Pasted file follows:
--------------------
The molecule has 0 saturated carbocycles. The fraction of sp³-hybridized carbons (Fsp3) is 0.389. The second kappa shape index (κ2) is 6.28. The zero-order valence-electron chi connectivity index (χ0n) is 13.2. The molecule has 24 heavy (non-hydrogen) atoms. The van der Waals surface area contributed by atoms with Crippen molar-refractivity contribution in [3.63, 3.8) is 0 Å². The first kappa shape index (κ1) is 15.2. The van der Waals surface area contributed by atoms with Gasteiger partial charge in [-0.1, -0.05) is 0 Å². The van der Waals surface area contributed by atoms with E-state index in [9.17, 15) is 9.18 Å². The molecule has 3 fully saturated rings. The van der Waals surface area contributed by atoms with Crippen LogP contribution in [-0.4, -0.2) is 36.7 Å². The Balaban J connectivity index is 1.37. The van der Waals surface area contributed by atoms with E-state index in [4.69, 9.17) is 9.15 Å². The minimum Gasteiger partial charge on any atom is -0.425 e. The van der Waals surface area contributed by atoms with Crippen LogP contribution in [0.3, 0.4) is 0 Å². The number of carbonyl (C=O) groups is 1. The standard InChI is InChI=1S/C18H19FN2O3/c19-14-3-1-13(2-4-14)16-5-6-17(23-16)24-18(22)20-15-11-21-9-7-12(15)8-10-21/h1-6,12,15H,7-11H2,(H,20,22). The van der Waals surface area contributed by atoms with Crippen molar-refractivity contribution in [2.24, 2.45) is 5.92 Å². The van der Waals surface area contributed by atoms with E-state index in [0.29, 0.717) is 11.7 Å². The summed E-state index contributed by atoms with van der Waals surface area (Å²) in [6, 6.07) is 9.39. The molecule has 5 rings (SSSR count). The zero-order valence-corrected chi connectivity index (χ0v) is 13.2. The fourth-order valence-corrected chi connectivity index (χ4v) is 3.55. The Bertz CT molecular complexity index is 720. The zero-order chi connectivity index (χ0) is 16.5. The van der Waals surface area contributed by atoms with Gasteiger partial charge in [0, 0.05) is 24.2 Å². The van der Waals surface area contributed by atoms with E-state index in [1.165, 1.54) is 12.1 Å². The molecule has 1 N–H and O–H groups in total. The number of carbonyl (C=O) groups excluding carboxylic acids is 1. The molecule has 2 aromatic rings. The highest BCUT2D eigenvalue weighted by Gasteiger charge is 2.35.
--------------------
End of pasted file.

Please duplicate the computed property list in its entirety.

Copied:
The molecule has 0 saturated carbocycles. The fraction of sp³-hybridized carbons (Fsp3) is 0.389. The second kappa shape index (κ2) is 6.28. The zero-order valence-electron chi connectivity index (χ0n) is 13.2. The molecule has 24 heavy (non-hydrogen) atoms. The van der Waals surface area contributed by atoms with Crippen molar-refractivity contribution in [3.63, 3.8) is 0 Å². The first kappa shape index (κ1) is 15.2. The van der Waals surface area contributed by atoms with Gasteiger partial charge in [-0.1, -0.05) is 0 Å². The van der Waals surface area contributed by atoms with E-state index in [9.17, 15) is 9.18 Å². The molecule has 3 fully saturated rings. The van der Waals surface area contributed by atoms with Crippen LogP contribution in [-0.4, -0.2) is 36.7 Å². The Balaban J connectivity index is 1.37. The van der Waals surface area contributed by atoms with E-state index in [4.69, 9.17) is 9.15 Å². The minimum Gasteiger partial charge on any atom is -0.425 e. The van der Waals surface area contributed by atoms with Crippen LogP contribution in [0.3, 0.4) is 0 Å². The number of carbonyl (C=O) groups is 1. The standard InChI is InChI=1S/C18H19FN2O3/c19-14-3-1-13(2-4-14)16-5-6-17(23-16)24-18(22)20-15-11-21-9-7-12(15)8-10-21/h1-6,12,15H,7-11H2,(H,20,22). The van der Waals surface area contributed by atoms with Crippen molar-refractivity contribution in [2.24, 2.45) is 5.92 Å². The van der Waals surface area contributed by atoms with E-state index in [0.29, 0.717) is 11.7 Å². The summed E-state index contributed by atoms with van der Waals surface area (Å²) in [6, 6.07) is 9.39. The molecule has 5 rings (SSSR count). The zero-order valence-corrected chi connectivity index (χ0v) is 13.2. The fourth-order valence-corrected chi connectivity index (χ4v) is 3.55. The Bertz CT molecular complexity index is 720. The zero-order chi connectivity index (χ0) is 16.5. The van der Waals surface area contributed by atoms with Gasteiger partial charge in [0, 0.05) is 24.2 Å². The van der Waals surface area contributed by atoms with E-state index in [1.165, 1.54) is 12.1 Å². The molecule has 1 N–H and O–H groups in total. The number of carbonyl (C=O) groups excluding carboxylic acids is 1. The molecule has 2 aromatic rings. The highest BCUT2D eigenvalue weighted by Gasteiger charge is 2.35.